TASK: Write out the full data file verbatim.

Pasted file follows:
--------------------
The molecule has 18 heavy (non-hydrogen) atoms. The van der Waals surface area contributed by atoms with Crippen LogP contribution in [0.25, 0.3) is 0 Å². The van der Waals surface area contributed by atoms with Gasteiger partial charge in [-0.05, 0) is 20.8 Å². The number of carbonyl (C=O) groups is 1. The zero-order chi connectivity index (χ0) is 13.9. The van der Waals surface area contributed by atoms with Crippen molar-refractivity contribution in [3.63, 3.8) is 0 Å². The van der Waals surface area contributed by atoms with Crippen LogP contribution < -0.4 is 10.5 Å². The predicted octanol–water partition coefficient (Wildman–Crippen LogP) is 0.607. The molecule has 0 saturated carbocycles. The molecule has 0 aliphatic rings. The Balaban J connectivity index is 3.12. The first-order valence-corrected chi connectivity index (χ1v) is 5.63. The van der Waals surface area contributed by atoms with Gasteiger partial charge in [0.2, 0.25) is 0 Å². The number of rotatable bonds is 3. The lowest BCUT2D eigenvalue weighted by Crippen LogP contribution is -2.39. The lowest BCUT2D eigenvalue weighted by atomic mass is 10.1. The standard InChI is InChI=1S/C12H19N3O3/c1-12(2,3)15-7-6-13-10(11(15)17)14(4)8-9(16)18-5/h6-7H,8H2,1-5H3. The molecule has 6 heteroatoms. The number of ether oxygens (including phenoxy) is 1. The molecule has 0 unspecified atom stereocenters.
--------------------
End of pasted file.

The molecule has 18 heavy (non-hydrogen) atoms. The van der Waals surface area contributed by atoms with Crippen LogP contribution in [0.25, 0.3) is 0 Å². The van der Waals surface area contributed by atoms with Gasteiger partial charge in [-0.05, 0) is 20.8 Å². The number of carbonyl (C=O) groups is 1. The zero-order chi connectivity index (χ0) is 13.9. The van der Waals surface area contributed by atoms with Crippen molar-refractivity contribution in [3.63, 3.8) is 0 Å². The van der Waals surface area contributed by atoms with Crippen LogP contribution < -0.4 is 10.5 Å². The predicted octanol–water partition coefficient (Wildman–Crippen LogP) is 0.607. The molecule has 0 saturated carbocycles. The molecule has 0 aliphatic rings. The Balaban J connectivity index is 3.12. The first-order valence-corrected chi connectivity index (χ1v) is 5.63. The van der Waals surface area contributed by atoms with Gasteiger partial charge in [0.2, 0.25) is 0 Å². The number of rotatable bonds is 3. The lowest BCUT2D eigenvalue weighted by Crippen LogP contribution is -2.39. The lowest BCUT2D eigenvalue weighted by atomic mass is 10.1. The standard InChI is InChI=1S/C12H19N3O3/c1-12(2,3)15-7-6-13-10(11(15)17)14(4)8-9(16)18-5/h6-7H,8H2,1-5H3. The molecule has 6 heteroatoms. The number of ether oxygens (including phenoxy) is 1. The molecule has 0 unspecified atom stereocenters.